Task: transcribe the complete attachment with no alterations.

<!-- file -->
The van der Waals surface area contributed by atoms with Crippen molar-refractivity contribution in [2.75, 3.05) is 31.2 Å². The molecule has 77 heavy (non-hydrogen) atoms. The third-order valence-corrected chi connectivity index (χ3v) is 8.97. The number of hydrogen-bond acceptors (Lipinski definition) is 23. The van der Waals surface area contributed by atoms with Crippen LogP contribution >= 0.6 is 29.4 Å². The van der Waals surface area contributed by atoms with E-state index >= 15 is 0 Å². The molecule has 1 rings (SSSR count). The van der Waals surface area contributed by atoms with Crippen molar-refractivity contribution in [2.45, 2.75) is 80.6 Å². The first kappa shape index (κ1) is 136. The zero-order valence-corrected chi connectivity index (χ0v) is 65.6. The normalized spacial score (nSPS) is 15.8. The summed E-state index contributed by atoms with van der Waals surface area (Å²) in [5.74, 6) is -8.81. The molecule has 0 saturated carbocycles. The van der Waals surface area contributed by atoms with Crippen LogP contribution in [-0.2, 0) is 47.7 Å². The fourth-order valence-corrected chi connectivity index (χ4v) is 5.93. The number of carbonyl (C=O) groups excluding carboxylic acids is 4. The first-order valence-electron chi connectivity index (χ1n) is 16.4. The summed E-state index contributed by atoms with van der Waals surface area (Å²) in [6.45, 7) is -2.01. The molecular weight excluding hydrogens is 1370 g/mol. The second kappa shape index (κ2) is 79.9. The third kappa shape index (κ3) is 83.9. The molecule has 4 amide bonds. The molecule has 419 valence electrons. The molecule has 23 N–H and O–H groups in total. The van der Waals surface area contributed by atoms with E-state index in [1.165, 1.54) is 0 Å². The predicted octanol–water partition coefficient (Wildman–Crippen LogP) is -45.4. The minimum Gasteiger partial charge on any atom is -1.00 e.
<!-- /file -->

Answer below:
The van der Waals surface area contributed by atoms with Crippen molar-refractivity contribution in [2.75, 3.05) is 31.2 Å². The molecule has 77 heavy (non-hydrogen) atoms. The third-order valence-corrected chi connectivity index (χ3v) is 8.97. The number of hydrogen-bond acceptors (Lipinski definition) is 23. The van der Waals surface area contributed by atoms with Crippen LogP contribution >= 0.6 is 29.4 Å². The van der Waals surface area contributed by atoms with E-state index >= 15 is 0 Å². The molecule has 1 rings (SSSR count). The van der Waals surface area contributed by atoms with Crippen molar-refractivity contribution in [2.45, 2.75) is 80.6 Å². The first kappa shape index (κ1) is 136. The zero-order valence-corrected chi connectivity index (χ0v) is 65.6. The normalized spacial score (nSPS) is 15.8. The summed E-state index contributed by atoms with van der Waals surface area (Å²) in [5.74, 6) is -8.81. The molecule has 0 saturated carbocycles. The van der Waals surface area contributed by atoms with Crippen LogP contribution in [-0.2, 0) is 47.7 Å². The fourth-order valence-corrected chi connectivity index (χ4v) is 5.93. The number of carbonyl (C=O) groups excluding carboxylic acids is 4. The first-order valence-electron chi connectivity index (χ1n) is 16.4. The summed E-state index contributed by atoms with van der Waals surface area (Å²) in [6.45, 7) is -2.01. The molecular weight excluding hydrogens is 1370 g/mol. The second kappa shape index (κ2) is 79.9. The third kappa shape index (κ3) is 83.9. The molecule has 4 amide bonds. The molecule has 419 valence electrons. The molecule has 23 N–H and O–H groups in total. The van der Waals surface area contributed by atoms with E-state index in [1.165, 1.54) is 0 Å². The predicted octanol–water partition coefficient (Wildman–Crippen LogP) is -45.4. The minimum Gasteiger partial charge on any atom is -1.00 e.